The Case Study of the Hewlett-Packard Company’s (HP)

Performance Management System

            Hewlett-Packard (HP) is known as a multinational IT company that provides quality software, technologies, products, services, and solutions intended for the use of small to large-scale business enterprises, consumers, and institutions in various other business sectors (Malone, 2007). Currently, HP offers numerous product lines and services, including printers, digital cameras, scanners, servers, PDAs, calculators, computers/laptops, and applications for both business and end-consumer use. Its products typically include software and hardware applications that are being utilized by many large corporations and businesses (Securities and Exchange Commission, 2010). Given the relatively wide range of products and services that HP offers, the company is also known as one of the largest employers in the United States. HP also currently maintains large business operations in the US, such as in San Diego, Colorado, Texas, and Idaho, aside from its headquarters in California (Securities and Exchange Commission, 2010).

            At present, HP employs thousands of employees who help manufacture the core products and services and manage the different facilities that HP acquired to run its business more efficiently. Interestingly, the working culture at HP is guided by the so-called “HP Way.” The HP Way pertains to the principal ideology that centers on respect for the employees, commitment to providing reliable and quality products and services to consumers, and recognition of the company’s responsibility to the outside communities (Malone, 2007). And under the HP Way ideology, the performance management system of the company has been anchored.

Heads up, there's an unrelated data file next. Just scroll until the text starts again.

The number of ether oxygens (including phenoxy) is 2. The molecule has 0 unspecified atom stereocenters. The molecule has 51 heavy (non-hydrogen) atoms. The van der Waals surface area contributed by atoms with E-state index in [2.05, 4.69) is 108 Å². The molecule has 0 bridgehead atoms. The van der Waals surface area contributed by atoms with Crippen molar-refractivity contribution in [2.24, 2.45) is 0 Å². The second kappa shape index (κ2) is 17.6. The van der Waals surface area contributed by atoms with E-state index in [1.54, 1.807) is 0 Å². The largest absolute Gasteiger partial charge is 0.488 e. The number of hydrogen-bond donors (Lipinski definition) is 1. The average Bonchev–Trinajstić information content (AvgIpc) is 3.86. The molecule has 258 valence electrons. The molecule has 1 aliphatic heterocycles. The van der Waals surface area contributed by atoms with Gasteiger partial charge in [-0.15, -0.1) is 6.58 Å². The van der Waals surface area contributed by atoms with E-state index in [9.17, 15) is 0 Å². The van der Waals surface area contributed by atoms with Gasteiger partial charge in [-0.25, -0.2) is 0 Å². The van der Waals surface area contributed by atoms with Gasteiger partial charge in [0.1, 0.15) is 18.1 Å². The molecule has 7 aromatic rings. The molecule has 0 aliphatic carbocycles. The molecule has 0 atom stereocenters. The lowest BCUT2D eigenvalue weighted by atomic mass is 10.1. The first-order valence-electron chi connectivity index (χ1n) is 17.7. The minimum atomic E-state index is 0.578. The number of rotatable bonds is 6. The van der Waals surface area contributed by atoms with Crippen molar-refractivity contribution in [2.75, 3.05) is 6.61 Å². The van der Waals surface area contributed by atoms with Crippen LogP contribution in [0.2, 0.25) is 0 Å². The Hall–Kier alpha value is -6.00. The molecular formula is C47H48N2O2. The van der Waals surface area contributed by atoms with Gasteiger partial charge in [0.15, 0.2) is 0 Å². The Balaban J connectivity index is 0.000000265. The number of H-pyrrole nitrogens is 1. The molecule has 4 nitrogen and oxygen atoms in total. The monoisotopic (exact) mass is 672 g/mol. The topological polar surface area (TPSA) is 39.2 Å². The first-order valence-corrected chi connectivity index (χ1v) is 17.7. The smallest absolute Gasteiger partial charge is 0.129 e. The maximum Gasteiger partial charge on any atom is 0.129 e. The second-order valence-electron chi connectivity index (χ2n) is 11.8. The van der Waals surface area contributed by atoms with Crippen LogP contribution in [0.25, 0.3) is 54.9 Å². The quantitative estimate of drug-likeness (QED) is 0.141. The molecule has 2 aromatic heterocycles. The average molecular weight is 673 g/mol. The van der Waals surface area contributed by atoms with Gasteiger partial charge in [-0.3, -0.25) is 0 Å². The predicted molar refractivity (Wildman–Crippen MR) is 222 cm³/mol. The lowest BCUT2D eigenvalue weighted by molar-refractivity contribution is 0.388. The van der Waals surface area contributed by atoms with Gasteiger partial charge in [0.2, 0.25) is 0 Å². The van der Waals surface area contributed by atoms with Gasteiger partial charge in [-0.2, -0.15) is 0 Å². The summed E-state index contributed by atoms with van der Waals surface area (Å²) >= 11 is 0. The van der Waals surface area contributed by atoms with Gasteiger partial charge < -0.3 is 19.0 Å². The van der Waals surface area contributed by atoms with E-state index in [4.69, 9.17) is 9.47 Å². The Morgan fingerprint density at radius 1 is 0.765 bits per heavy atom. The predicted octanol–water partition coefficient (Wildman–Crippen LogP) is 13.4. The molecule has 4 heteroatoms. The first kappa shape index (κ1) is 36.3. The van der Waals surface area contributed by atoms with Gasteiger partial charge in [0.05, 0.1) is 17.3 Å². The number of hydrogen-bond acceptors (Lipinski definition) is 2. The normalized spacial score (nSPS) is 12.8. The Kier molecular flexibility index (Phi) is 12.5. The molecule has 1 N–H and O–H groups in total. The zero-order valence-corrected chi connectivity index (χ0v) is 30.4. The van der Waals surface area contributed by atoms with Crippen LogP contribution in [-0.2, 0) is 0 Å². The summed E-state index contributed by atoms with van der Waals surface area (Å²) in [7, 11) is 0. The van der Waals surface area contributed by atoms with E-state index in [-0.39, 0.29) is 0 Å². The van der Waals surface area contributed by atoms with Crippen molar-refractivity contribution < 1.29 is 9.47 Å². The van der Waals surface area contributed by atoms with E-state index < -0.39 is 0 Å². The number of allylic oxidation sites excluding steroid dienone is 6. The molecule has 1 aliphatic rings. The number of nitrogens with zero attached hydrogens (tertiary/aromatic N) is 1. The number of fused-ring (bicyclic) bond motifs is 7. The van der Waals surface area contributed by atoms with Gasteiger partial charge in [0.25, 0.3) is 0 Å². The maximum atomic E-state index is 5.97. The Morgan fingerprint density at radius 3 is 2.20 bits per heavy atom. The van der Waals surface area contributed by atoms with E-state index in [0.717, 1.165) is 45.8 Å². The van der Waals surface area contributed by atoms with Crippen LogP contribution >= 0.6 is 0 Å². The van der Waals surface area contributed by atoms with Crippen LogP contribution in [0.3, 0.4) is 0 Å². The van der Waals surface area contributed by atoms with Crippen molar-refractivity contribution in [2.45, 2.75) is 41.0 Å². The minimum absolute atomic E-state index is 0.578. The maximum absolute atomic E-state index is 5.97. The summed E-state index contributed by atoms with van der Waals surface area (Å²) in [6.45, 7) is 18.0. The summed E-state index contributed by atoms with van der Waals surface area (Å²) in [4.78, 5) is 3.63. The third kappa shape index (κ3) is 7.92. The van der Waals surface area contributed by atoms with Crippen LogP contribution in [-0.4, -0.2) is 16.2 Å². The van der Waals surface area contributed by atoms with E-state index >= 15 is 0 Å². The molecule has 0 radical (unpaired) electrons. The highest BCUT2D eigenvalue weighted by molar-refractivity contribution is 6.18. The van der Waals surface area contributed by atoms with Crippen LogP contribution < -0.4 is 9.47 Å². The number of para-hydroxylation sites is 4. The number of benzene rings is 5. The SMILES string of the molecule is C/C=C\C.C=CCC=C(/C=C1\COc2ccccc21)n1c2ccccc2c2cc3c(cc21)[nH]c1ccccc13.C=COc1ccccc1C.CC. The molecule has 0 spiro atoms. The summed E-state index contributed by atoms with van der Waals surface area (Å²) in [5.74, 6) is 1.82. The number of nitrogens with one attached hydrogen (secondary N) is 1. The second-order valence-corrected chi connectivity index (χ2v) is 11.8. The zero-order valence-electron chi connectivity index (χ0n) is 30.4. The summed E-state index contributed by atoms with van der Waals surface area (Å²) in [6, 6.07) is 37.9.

The Performance Management System at HP

            Given the tremendous business success of Hewlett-Packard in recent years, it is only logical to consider measuring the effectiveness of its current performance management system. Based on the initial findings concerning the existing performance management system at HP, it was found out that 11 out of the 14 characteristics of an ideal system are present. This means that HP’s performance management system is strategically congruent, thorough, practical, meaningful, specific, reliable, valid, acceptable, fair, open, standardized, and ethical. The only missing characteristics of HP’s current performance management system include the following: (1) identification of effective & ineffective performance, (2) correctability, and (3) inclusiveness (Malone, 2007; Rudman, 2003; Nelson & Quick, 2006). Evidence suggests that the existing performance management system at HP does not distinguish between effective and ineffective behaviors of employees and is lacking in terms of measuring varying degrees of employee performance effectiveness (Malone, 2007; Rudman, 2003; Nelson & Quick, 2006).